1. Like I said, you’ve got to learn the lingo and speak to Alexa kind of like you’d talk to a computer, but not exactly. When it comes to controlling devices, you need to name them carefully to make sure they’re easily understood and that Alexa handles them properly. For example, some SmartThings users reported that Alexa had problems when told to turn “everything” off — like at night, when someone wanted to shut off all the lights in their house. But change “everything” to “home,” and it worked fine.
  2. Along those same lines, I’ve noticed that Alexa’s response to certain language changes over time, even during the same day. When I first hooked her up to SmartThings, I could say “open the garage door” and “close the garage door” and she’d say “ok” and do it. Later, it would only work if I said “turn the garage door opener on” and “turn the garage door opener off.” Not exactly natural language, but it could become somewhat natural. (Take THAT, burglars!)
  3. Supposedly, you can set it up to re-order certain items from Amazon that you use regularly (paper towels, dish soap, or whatever) when you command her to do so, but I’ve disabled that for now so can’t report on its usefulness.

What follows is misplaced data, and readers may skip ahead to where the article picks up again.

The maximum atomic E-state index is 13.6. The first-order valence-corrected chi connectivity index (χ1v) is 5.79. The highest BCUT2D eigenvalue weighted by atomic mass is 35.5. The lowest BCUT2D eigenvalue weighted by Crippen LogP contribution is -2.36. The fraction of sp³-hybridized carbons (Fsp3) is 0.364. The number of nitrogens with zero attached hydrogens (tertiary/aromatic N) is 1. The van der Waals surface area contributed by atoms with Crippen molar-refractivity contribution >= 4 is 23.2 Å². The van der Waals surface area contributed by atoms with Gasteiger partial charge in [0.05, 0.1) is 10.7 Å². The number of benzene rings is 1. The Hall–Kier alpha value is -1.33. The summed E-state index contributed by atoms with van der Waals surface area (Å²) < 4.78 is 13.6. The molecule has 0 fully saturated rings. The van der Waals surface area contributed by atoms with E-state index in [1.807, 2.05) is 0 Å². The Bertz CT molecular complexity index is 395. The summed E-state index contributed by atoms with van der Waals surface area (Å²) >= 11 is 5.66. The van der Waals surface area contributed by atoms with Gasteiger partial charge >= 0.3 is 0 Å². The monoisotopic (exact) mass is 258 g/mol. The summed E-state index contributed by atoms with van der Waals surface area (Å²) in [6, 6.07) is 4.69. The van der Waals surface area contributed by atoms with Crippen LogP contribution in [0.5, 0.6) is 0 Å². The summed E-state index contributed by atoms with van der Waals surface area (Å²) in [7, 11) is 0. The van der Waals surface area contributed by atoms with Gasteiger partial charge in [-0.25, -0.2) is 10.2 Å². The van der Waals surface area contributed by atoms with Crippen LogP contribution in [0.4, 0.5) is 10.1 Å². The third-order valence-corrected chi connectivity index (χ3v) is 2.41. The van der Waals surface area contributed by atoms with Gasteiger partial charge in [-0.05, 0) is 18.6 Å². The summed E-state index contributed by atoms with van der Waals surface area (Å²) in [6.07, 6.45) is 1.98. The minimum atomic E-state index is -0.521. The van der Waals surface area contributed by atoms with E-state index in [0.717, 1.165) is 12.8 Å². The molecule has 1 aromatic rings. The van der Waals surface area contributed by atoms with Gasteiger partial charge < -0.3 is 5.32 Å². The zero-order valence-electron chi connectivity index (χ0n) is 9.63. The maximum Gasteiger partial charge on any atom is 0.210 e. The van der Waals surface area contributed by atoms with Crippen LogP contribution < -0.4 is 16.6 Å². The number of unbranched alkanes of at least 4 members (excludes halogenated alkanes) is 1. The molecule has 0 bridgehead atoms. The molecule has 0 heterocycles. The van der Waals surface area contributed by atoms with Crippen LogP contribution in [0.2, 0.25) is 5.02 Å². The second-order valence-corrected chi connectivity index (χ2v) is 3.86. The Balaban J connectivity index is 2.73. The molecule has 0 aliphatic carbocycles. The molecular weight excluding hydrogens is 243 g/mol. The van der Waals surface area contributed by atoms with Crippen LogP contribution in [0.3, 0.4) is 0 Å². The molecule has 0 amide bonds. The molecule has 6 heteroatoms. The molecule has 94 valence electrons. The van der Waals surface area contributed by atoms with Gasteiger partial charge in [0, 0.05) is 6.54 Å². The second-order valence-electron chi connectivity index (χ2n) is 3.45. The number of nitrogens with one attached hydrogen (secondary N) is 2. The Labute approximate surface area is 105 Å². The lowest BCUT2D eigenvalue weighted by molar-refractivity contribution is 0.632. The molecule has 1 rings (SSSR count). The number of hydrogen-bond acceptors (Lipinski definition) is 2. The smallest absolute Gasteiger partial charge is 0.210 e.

4. When it comes to connectedness, Alexa can only control, not be controlled. This means you can’t set up IFTTT recipes that say something like, “When my iPhone enters the house, play ‘All Star by Smashmouth.’” Alexa will only respond to your voice, the remote or (to a lesser extent) the Alexa app — not to other devices.
  5. I haven’t yet resolved the issue of where Alexa should be placed. Our house isn’t huge and it’s all on one floor, but when it’s in the kitchen and I’m in the home office, I can’t see myself yelling across the house to get something done. Right now, I’m thinking the kitchen — which lies between the master bedroom and our living room — might be the sweet spot, but I’m experimenting with the remote control so I can issue commands without screaming when I’m not right there. We will see.